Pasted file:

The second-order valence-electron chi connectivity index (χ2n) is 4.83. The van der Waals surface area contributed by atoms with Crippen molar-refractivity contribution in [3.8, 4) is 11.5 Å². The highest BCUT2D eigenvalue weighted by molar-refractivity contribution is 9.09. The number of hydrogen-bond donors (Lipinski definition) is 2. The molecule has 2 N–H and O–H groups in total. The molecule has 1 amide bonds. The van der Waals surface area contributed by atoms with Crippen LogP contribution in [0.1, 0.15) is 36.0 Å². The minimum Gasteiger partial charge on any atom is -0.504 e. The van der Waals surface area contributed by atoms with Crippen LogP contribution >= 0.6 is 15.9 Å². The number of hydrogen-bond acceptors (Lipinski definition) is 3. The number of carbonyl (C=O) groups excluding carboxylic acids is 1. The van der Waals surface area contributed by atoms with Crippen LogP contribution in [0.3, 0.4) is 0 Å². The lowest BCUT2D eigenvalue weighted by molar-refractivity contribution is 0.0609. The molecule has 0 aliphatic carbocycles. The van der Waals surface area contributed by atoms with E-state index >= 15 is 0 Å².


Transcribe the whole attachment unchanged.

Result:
The second-order valence-electron chi connectivity index (χ2n) is 4.83. The van der Waals surface area contributed by atoms with Crippen molar-refractivity contribution in [3.8, 4) is 11.5 Å². The highest BCUT2D eigenvalue weighted by molar-refractivity contribution is 9.09. The number of hydrogen-bond donors (Lipinski definition) is 2. The molecule has 2 N–H and O–H groups in total. The molecule has 1 amide bonds. The van der Waals surface area contributed by atoms with Crippen LogP contribution in [0.1, 0.15) is 36.0 Å². The minimum Gasteiger partial charge on any atom is -0.504 e. The van der Waals surface area contributed by atoms with Crippen LogP contribution >= 0.6 is 15.9 Å². The number of hydrogen-bond acceptors (Lipinski definition) is 3. The number of carbonyl (C=O) groups excluding carboxylic acids is 1. The van der Waals surface area contributed by atoms with Crippen LogP contribution in [0.3, 0.4) is 0 Å². The lowest BCUT2D eigenvalue weighted by molar-refractivity contribution is 0.0609. The molecule has 0 aliphatic carbocycles. The van der Waals surface area contributed by atoms with E-state index >= 15 is 0 Å².